Many of us are feeling uneasy and anxious about COVID-19 including our young children. Besides school closures and adapting to distance learning, children are also faced with many, additional changes to their daily routines that disrupt structure and bring on stress. Thus, it is important that we continue to provide safe and supportive space for our children to share their thoughts and feelings. One way to do this is to check in with our children at least daily with a "Meet-Up" or dinner table conversation. This edition of the SEL Distance Learning Update: Family Edition includes possible topics for Meet-Ups as well as read-alouds from District Social Workers on worrying and sadness, two emotions that are likely to be common for all of us during this unprecedented time.
Additionally, this month is Mental Health Awareness Month. While 1 in 5 people will experience a mental illness at some point during their lifetime, everyone faces challenges in life that can impact their mental health. This is especially evident now so please see the link below for adult resources to support emotional-well being.
Exploring and Managing Emotions Part II
Identifying and Managing Worry/Stress
The COVID-19 Pandemic is an anxiety provoking time for all of us. Many of our children are still learning to identify when they are feeling worried or stressed, and how to manage these challenging emotions. The videos and resources below can help provide our children with the language and tools to work through these emotions.
What Do You Do With a Problem? by Kobi Yamada, read by Ms. Sonia
Don't Feed the Worry Bug by Andi Green, read by Mrs. Audrey
Video on managing worries that you can watch with your children
Meet-Up/Dinner Table Conversations
- Younger children: I feel stressed/worried when _________. One thing that helps me calm down when I’m worried or stressed is ______.
- Older children: Share a time that you felt stressed or worried. What happened? How did it impact you? What would you do next time if this happened again?
Ideas for Integration throughout the Day
- Help to identify what your child is feeling and allow them a safe space to explore what they’re experiencing. If they are uncomfortable to talk about it or simply can’t find the words yet, give them alternative opportunities to express themselves and overcome their adversities (e.g., It’s looks like you are feeling (insert emotion: stressed, worried, angry, excited, silly) would you like to talk about it? I’m here for you whenever you are ready).
- Create a coping skills toolbox. Work with your child to find or make different items that help them to ground themselves and feel calm when they are stressed or worried (e.g., stress ball, slime, mandala, sketchpad, bubbles, journal, list of other coping strategies). Put them in a box and speak to your child about every item. Let them know when they are having a difficult time and they don’t feel like talking about it, they can use their “toolbox” to decompress and let go of their worries. Speak to them about times when you’ve felt stress and anxiety. Give them examples of things that helped you to feel better.
- Create a worry box. Decorate a box with your child and their favorite crafts explaining to them that it can be used to keep their worries when they aren’t able to talk about it. Have them write their worries on a piece of paper, they can write as much or as little as they want. When they are done, have them place it in the box. As a parent, you can designate a time to go over the entries with your child. Allow your child to discuss and work through their worries and fears. When they feel like the topic no longer needs to be addressed and they are at peace with it, have them rip it up and throw it away, saying goodbye to their worries.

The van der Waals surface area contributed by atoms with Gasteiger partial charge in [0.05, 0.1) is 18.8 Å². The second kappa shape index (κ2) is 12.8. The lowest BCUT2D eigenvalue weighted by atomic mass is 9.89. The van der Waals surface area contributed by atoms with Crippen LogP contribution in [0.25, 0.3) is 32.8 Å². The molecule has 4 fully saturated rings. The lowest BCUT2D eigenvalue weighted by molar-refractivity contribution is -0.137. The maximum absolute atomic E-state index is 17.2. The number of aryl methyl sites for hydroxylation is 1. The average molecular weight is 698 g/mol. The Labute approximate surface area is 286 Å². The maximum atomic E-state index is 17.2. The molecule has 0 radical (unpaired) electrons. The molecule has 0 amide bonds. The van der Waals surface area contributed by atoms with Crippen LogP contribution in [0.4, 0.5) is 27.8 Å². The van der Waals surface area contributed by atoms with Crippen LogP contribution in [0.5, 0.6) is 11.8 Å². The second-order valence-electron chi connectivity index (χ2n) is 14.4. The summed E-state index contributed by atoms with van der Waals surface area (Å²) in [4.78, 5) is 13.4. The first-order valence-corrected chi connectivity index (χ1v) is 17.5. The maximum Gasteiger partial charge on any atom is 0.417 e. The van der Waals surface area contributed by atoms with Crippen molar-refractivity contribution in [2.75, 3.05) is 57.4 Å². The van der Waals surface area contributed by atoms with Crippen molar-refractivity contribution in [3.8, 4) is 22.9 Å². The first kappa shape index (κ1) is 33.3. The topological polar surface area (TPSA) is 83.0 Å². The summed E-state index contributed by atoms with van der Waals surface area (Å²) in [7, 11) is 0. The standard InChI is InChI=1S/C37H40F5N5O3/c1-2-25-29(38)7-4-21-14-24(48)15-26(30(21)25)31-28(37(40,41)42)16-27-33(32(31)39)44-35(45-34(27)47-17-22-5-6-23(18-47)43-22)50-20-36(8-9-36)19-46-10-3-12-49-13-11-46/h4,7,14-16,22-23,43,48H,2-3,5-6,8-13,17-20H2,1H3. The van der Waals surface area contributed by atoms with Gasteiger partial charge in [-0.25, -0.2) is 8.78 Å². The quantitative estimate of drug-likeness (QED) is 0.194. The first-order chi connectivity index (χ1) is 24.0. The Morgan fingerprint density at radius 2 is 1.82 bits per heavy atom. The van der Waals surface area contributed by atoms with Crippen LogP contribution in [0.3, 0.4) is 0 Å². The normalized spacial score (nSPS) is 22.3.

Identifying and Managing Sadness & Grief/Loss
COVID-19 can also be a time of sadness and loss for our children. Children may feel sad about not being able to see their friends or relatives, missing out on important activities that they look forward to all year, and even the potential loss of loved ones without the typical avenues to express their grief.
The Invisible String by Patrice Karst, read by Mrs. Batiste
Video on sadness for our young children
Meet Up/Dinner Table Conversations
Discuss that feelings change all the time. Sometimes we feel happy and sometimes we even feel sad. If you’re sad, talking about your feelings can help. Tell your children about a situation that makes you feel sad. Ask your children to reflect on a time when they felt sad and ask them to share.
I feel sad when ______.
After exploring moments of sadness, have your children think about things they can do to feel better (talk to an adult, listen to music, play with their favorite toy).
Ideas for Integration throughout the Day
Make an Invisible String Bracelet. Gather heart beads and clear elastic thread (or any colorful beads and string you have available) to make a bracelet. Review the Invisible String read aloud and discuss. Have your child pick one bead at a time to represent people or things they are connected to that they are currently apart from. Allow your child to explore their emotions and give them reassurance that although they are apart they are still connected by an invisible string of love. Add the chosen beads to the string and tie a knot to make a bracelet. Your child can now wear the invisible string bracelet throughout the day!